i also want to point out that i think there’s been a misunderstanding to the question nathan is proposing (and nathan, pls correct me if i’m off base). i think the point that was made at dinner last night was that people buy certain books to elevate their personas to the outside world/observer. for example, some people fill their shelves with books on philosophy even if they’re not necessarily hardcore philosophers because it conveys to the world that they are intellecutally aware, profound even. i don’t think it’s just about books either. people buy all sorts of things – things they can’t really afford such as nice cars, designer handbags – to appear richer than they are to others. i guess this is more about using material things to craft an identity that’s not completely ours.
Stephen Parrish says
Your fellow party-goer has a point (even if it’s a generalization). The really big Tolkien fans I’ve known have all confessed a desire to live in Middle Earth.
I majored in math, which I think qualifies me to speak for the geeks. For some reason best left for headshrinkers to discover, geeks are often attracted to language. Paul Halmos, a prominent mathematician who wrote I WANT TO BE A MATHEMATICIAN, titled his first chapter “Words.”
Your blog is hot. Miss Snark is watching her rear view mirror.
BenW in PDX says
Books are sometimes aspirational, and are definitely mood driven. Sometimes I buy a book to learn something (medieval history is my fave) or when I just want an interesting, fun story. Books provide escapism and/or can make you go “hmm…” both are good depending on what I’m after.
Dumplings first…not like I’m the expert on Southern cooking, that would be Paula Deen. I was raised up north, but have ‘kin’ from below the Mason Dixon line. Southern dumplings are basically crisco, water, eggs and flour…you roll them out and slice them into rectangles with a knife. Then drop them into the boiling chicken broth, then steam them, then add your chicken back in. The flour thickens it all up and we grew up eating it with cornbread and green beans cooked in bacon drippings. You can’t make southern dumplings from a recipe, I don’t have one, I eyeball it. You need to watch them being made and learn at the kitchen table. Or watch Paula in action.
Now, that I’ve hardened everyone’s arteries….I do get your point about people buying books to appear to the world a certain way.
Look at the Oprah phenomena…people read the books she recommends to be part of the ‘group.’
Just like that darn “Secret” book that is out there…what a bunch of horse manure. You will see that book on many a suburban coffee table over the next 6-12 months. Yikes!
If that was the point, that books lend to our appearance, like clothes, purses, shoes and cars then I get the gist of the conversation.
B.E. Sanderson says
I do believe to a certain extent our book purchases do reflect what our philosophies of life are, and thus, who we are. (Unless, of course, you own a bookstore, then all bets are off.) Of course, some people just pick up books without knowing anything about them – and that also says something about them in a way. Reading about a serial killer doesn’t mean you want to be one – just maybe you’re a person interested in the workings of the criminal mind.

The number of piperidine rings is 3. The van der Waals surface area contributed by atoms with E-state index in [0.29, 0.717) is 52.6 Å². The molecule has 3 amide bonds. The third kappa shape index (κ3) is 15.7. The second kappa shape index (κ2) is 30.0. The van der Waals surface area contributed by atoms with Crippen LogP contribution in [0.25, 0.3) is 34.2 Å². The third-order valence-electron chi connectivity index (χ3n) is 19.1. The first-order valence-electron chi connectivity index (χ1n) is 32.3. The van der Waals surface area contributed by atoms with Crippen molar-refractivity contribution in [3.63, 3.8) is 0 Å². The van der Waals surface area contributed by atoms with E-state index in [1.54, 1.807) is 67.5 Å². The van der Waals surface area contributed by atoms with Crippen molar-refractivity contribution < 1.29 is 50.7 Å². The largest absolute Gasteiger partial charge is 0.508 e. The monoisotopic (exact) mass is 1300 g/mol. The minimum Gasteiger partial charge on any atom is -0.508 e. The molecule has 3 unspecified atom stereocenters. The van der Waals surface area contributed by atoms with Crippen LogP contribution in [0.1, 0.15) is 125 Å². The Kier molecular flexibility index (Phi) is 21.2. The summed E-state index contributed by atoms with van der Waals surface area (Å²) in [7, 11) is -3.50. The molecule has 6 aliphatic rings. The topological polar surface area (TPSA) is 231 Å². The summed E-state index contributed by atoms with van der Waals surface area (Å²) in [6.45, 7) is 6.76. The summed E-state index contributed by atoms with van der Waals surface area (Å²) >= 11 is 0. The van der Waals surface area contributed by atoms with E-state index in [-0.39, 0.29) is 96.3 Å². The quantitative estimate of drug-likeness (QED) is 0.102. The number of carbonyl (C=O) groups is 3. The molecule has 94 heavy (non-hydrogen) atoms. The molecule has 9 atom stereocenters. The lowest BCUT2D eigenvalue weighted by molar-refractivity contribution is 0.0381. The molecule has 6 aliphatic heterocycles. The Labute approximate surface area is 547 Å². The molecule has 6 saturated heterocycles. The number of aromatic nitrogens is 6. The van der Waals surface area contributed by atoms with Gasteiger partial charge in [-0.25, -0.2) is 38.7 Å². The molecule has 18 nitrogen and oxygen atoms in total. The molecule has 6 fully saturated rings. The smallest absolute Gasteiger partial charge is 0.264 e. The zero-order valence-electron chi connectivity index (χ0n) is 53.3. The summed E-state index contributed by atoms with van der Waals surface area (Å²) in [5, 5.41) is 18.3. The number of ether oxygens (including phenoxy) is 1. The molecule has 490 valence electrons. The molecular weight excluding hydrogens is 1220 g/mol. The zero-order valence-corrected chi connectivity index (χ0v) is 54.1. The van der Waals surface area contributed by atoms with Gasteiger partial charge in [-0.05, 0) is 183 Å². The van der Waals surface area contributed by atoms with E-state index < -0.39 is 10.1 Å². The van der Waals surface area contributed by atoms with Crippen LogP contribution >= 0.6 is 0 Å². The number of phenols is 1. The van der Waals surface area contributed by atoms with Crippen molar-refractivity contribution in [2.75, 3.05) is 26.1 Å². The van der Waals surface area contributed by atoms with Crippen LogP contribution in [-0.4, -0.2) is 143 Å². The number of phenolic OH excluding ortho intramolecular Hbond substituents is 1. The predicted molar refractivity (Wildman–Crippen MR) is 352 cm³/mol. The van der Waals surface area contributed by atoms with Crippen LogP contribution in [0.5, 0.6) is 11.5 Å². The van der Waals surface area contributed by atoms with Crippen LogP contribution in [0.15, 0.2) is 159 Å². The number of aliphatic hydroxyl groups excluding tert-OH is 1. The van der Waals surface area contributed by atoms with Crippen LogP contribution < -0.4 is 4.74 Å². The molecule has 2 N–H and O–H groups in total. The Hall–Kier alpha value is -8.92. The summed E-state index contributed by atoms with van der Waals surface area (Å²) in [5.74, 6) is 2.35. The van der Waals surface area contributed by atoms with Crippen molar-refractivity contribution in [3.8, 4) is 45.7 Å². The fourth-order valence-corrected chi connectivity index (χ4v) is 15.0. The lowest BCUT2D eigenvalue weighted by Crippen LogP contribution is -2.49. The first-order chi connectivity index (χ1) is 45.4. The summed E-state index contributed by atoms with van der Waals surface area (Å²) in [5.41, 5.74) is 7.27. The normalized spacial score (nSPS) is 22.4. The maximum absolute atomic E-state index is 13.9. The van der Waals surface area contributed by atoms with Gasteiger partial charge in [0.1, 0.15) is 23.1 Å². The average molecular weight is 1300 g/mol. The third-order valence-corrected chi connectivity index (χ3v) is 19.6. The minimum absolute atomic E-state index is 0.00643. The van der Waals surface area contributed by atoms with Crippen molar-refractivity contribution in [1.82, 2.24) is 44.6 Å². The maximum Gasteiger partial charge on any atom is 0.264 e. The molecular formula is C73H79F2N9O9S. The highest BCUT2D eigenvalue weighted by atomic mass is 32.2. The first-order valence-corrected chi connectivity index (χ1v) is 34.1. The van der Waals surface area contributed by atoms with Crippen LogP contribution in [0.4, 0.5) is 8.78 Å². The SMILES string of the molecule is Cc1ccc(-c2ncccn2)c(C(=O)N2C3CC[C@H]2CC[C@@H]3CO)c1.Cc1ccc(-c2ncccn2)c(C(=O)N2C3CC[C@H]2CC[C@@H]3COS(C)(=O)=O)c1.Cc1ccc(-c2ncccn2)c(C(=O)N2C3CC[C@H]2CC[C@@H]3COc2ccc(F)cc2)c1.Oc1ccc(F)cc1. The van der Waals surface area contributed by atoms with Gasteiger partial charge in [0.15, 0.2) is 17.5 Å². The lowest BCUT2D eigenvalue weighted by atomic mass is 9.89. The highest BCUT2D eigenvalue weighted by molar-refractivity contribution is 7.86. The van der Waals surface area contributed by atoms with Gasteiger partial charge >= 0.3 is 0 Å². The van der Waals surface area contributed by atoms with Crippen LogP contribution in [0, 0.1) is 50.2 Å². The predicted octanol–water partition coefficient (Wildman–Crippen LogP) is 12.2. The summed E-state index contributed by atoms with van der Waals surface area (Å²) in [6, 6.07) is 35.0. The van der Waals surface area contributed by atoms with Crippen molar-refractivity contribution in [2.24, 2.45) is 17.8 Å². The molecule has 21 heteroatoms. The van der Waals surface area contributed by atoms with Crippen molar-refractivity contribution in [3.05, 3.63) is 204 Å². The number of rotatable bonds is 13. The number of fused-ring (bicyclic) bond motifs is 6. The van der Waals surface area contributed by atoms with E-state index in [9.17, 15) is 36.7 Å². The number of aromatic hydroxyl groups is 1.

And I’m with Linda (l.c.mccabe). I don’t buy books that seem to purposely disparage their readers. I think too much of myself for that. =oD
Hardly! I read for entertainment rather than watching the tube. Unless it’s a book on writing — then it’s true.
While it is true I write stuff that is fun for me to read and inspires me (in a strictly non-sexual way), I had to think about the books I guy.
After a few second tha third thoughts, yes I agree, but it’s not every book. Maybe 8 out of 10 books.
A Paperback Writer says
Geez, I hope this doesn’t apply to library books we choose as well. If so, I may have real problems because the latest book I checked out is a collection of YA horror stories called BEING DEAD. (I kid you not. This is why I burst out laughing at this post.) This is not my current goal in life; I figure I’ll get there eventually anyway, so why push it?
The last book I bought is another YA called THE GIRL IN A CAGE. I suppose we could get all Freudian or Jungian here, but, I think I just bought it because I overheard the clerk telling someone it was about Robert the Bruce’s daughter. I want to read it because I like Scottish history (and historical fiction); I have no aspirations to being caged.
I’m also halfway through a book on Druidism, and I have no intention whatsoever in becoming a Druid.
Therefore, I think we read about stuff we’re interested in, rather than what we want to be.
While I don’t think people choose books because they literally want to be whatever the subject is (eg the aforementioned druids or serial killers), I do think there is an element of aspiration involved.
I read books on many topics – novels set in realistic historical settings, nonfiction ranging from crime to rainforest ecology, fiction ranging from fantasy to horror.
I read much of this because I am – or aspire to be – a person who knows a lot of stuff about a lot of stuff. Also, I’m not fussed on the real world and prefer not to spend too much time paying attention to it.
And to the other mentioned aspect of the question – yes, I kind of like that people who look at my bookshelf see a huge range of interests. But I’ve never bought a book with the thought that I wanted people to know I’d read it.
Heather Janes says
Well, I write mysteries and have always read mysteries, in no small part, I think, because a little bit of me wishes I could have that kind of interesting, exciting life. I’m an accountant and that’s one of the biggest fields for the FBI. I considered that, very briefly, before I realized that I’m way too chicken.
D.M. Papuga says
I agree with Jess, in that people often fill bookshelves that are visible (and really, what point is there to having a bookshelf if it isn’t accessable?) with books they may have never read. There seem to be three kinds of people:
1. People who are bibliophiles and voracious readers. If something is in their library, they have read at least part of it, and usually have some insane method of organization (I can admit I fit here).